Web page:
Sul Ross COVID-19 Dashboard

Last updated on 5/26/22 at 1:29 PM

Alpine Student Body Active
COVID-19 Cases


^Includes off-campus students

Alpine Student Body
Isolation Occupancy


Alpine Faculty/Staff Active
COVID-19 Cases


Alpine Campus
COVID-19 Tests


Total Cumulative Alpine Campus
COVID-19 Cases




Fall 2021

Alpine Campus
COVID-19 Tests


Total Cumulative Alpine Campus
COVID-19 Cases




Summer 2021

Alpine Campus
COVID-19 Tests


Total Cumulative Alpine Campus
COVID-19 Cases




Spring 2021

Alpine Campus
COVID-19 Tests


Total Cumulative Alpine Campus
COVID-19 Cases




Fall 2020

Alpine Campus
COVID-19 Tests


Total Cumulative Alpine Campus
COVID-19 Cases




SRSU COVID-19 Updates & Info



If you have tested positive for COVID, been around someone who tested positive for COVID, or have symptoms that characterize COVID, please fill out the online Self Report form.

Spring 2022 Update

While the year hasn’t started as any of us have planned, we look forward to welcoming you back for the spring semester. We all have dealt with COVID for almost 2 years now and many of us have had to deal with the new Omicron variant over the holidays. As this new variant is spreading rapidly, we hope you and your family are staying safe and healthy.

While your instructors will be back on campus this week preparing for classes, return to in-person classes will be delayed a week. This means classes will still begin on Monday, January 10, as scheduled, but the first week will be online.  All other academic deadlines will remain in place.

We are pushing the start of in-person instruction a week to give you time to isolate before returning to campus. We ask that you use this time to get started on your assignments and make sure you are healthy to return to campus. If you have been in contact or test positive before returning to campus, please fill out this form .

Making sure you return to campus without COVID will help ensure the rest of the Sul Ross community stays safe and we can proceed with the rest of the semester as planned.

ALL CLASSES will being January 10 ONLINE; in -person classes will resume Tuesday, January 18, after the MLK holiday.

ALPINE Campus:

For students who live on campus, move in has also been pushed back a week. Move in for Spring 2022 will be January 14-16. Please pay attention to notifications from ResLife staff.

We advise all students to quarantine and limit their contact prior to returning to campus and we encourage you to seek a test no more than 2 days prior to returning to campus. If you test positive please contact the university and fill out this form.

Please pay attention to your email for future communications.

Stay safe, stay healthy!

Fall 2021 Update

When I came to Sul Ross, I said we would be transparent about our COVID situation (ours was among the first university dashboards – long before they were required). Since then, my commitment to transparency has only increased.

Stay current on our Alpine campus’ COVID situation via our dashboard, which can be found here:   https://srinfo.sulross.edu/covid-19/ . Because our RGC campuses have been entirely remote, we haven’t tracked the numbers on the RGC side.  I expect that may change this fall.

We will continue to provide regular COVID testing for the Alpine SRSU community as we enter the fall semester. And, across all campuses, we will continue to do all we can to limit the spread of COVID within our limitations as a governmental entity.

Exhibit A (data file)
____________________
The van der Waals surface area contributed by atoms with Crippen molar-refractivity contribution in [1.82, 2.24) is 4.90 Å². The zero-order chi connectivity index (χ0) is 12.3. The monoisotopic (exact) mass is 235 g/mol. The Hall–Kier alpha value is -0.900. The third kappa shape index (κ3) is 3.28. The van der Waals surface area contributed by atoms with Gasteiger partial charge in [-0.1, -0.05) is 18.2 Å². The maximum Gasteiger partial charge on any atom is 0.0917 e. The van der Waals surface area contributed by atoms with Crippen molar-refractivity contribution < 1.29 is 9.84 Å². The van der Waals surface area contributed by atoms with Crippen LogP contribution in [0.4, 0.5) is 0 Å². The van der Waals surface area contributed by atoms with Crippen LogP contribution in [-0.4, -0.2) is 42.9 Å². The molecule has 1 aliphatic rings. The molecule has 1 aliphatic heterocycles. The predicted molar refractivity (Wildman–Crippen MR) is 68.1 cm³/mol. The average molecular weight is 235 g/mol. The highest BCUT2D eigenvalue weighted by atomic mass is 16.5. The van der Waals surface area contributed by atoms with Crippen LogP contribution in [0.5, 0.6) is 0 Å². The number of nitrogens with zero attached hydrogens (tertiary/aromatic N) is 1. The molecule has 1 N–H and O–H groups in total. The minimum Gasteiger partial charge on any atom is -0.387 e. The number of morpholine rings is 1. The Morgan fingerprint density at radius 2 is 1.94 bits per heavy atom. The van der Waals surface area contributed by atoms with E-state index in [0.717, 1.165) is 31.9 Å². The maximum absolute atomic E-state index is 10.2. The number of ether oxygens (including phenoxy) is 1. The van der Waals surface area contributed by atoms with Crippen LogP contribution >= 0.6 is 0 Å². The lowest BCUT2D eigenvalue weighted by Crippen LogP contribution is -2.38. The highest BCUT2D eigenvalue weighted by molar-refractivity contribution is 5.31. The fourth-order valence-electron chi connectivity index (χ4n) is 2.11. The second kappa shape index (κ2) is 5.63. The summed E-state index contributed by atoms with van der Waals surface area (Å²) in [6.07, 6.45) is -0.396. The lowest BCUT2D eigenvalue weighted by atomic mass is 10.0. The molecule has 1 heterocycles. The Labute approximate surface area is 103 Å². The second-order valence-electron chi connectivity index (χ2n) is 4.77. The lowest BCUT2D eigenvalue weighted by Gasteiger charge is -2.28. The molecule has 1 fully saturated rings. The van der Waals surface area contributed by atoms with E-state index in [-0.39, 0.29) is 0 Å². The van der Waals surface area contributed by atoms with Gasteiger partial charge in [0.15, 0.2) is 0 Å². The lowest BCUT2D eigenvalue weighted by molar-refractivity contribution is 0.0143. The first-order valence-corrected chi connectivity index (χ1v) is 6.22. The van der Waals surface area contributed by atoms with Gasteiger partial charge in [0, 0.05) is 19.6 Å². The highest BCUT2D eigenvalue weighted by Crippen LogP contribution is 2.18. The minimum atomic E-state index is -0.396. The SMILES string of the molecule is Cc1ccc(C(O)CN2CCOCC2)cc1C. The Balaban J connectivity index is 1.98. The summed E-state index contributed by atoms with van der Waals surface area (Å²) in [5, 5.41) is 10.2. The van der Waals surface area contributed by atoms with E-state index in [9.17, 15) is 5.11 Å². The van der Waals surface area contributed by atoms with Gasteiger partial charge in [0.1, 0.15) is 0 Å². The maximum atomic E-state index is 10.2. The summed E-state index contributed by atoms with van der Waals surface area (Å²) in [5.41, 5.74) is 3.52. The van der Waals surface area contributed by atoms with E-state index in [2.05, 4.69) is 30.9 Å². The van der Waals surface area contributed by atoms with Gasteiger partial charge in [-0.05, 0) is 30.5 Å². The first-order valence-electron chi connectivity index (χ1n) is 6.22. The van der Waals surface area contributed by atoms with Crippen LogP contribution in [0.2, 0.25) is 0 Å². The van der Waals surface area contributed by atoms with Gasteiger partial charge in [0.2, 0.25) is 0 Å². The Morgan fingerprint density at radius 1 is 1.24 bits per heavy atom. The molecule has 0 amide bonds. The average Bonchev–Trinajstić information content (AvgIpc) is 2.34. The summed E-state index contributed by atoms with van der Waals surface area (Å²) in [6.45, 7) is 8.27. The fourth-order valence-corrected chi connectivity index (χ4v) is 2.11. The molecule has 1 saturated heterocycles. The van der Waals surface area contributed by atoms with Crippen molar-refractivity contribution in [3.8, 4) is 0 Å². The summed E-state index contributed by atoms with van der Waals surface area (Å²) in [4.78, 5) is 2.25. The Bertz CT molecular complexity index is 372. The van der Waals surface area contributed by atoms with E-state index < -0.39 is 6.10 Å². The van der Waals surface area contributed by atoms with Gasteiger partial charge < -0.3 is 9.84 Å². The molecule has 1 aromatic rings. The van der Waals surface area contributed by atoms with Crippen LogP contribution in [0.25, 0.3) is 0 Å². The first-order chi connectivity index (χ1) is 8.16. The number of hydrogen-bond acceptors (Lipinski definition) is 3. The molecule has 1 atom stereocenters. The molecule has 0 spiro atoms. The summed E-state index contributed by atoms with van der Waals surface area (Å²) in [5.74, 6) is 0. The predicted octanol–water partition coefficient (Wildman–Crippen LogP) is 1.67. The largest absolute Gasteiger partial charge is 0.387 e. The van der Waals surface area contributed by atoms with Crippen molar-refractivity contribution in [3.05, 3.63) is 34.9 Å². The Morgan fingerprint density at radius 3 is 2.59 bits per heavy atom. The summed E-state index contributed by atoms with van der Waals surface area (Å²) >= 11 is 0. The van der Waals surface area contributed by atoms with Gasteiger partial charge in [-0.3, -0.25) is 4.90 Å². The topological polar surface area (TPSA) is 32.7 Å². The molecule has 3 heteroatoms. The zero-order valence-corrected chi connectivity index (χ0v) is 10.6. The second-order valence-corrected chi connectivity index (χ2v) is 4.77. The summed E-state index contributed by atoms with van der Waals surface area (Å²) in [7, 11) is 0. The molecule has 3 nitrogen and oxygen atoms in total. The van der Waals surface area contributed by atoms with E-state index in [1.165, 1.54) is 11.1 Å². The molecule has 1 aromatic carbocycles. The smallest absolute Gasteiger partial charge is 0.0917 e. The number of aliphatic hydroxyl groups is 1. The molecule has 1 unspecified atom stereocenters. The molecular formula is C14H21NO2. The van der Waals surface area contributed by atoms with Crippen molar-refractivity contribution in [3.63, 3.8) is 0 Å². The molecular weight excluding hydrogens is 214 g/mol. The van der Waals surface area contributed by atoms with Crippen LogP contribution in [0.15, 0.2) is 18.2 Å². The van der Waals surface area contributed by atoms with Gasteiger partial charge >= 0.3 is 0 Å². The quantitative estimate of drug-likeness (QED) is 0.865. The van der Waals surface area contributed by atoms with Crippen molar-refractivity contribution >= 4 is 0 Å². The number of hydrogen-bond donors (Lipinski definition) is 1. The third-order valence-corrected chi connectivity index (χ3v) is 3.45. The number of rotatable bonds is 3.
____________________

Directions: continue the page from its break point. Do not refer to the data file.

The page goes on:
Remember, masks and regular hand-washing with soap or sanitizer remain the best ways to prevent COVID. There’s nothing wrong with wearing a mask while you’re in the enclosed space of an office or classroom.  Please feel free to do so — especially with all of these COVID variants running around.

In the meantime, if you’re feeling unwell or excessively tired, if you’re coughing consistently and regularly, please stay home.  We must all do our part if we want to beat this thing and really make our lives ours again.


9/15/2020 Healthy Lobo Initiative
COVID Fatigue & Update

We have started testing students, faculty, and staff. Free tests are being offered a minimum of two days a week. If you’d be interested in taking a short training and helping facilitate administration of the tests, let us know. Email Michael Pacheco (michael.pacheco@SulRoss.edu) or Marina Cavazos (marina.cavazos@SulRoss.edu).

Keep an eye on your university email for times and days where the test will be administered. We alternate between the University and Gallego centers as we try to reach our biggest concentrations of students, faculty and staff.

The virus takes several days to show itself in a test; if you think you have been exposed, please fill out this form, isolate yourself, and wait at least three days before getting tested. If you start to feel symptoms, say something. If you don’t know if you have been in contact, but start feeling common symptoms – please let us know here.

In our first two weeks, we had one COVID-19 case. Now, we have 8 active cases. The individuals promptly reported their results. We were able to contract and notify others of a potential issue. As a precaution, we have asked several individuals to quarantine. If you look at our COVID-19 dashboard, understand that not everyone who has tested positive is on campus and not everyone in isolation has tested positive for the virus.

We all have COVID fatigue – the feeling of “I am tired of this, when will my life get back to normal?!!” or “I’m over these rules and [even though I know better] I don’t want to keep following all these guidelines.” Some days I feel that way, too. Then I take a deep breath, a short walk, and I remind myself that people I knew around town have died of COVID — and that we are making decisions, however difficult and frustrating, with the safety of students, staff, faculty and their families as the top priority.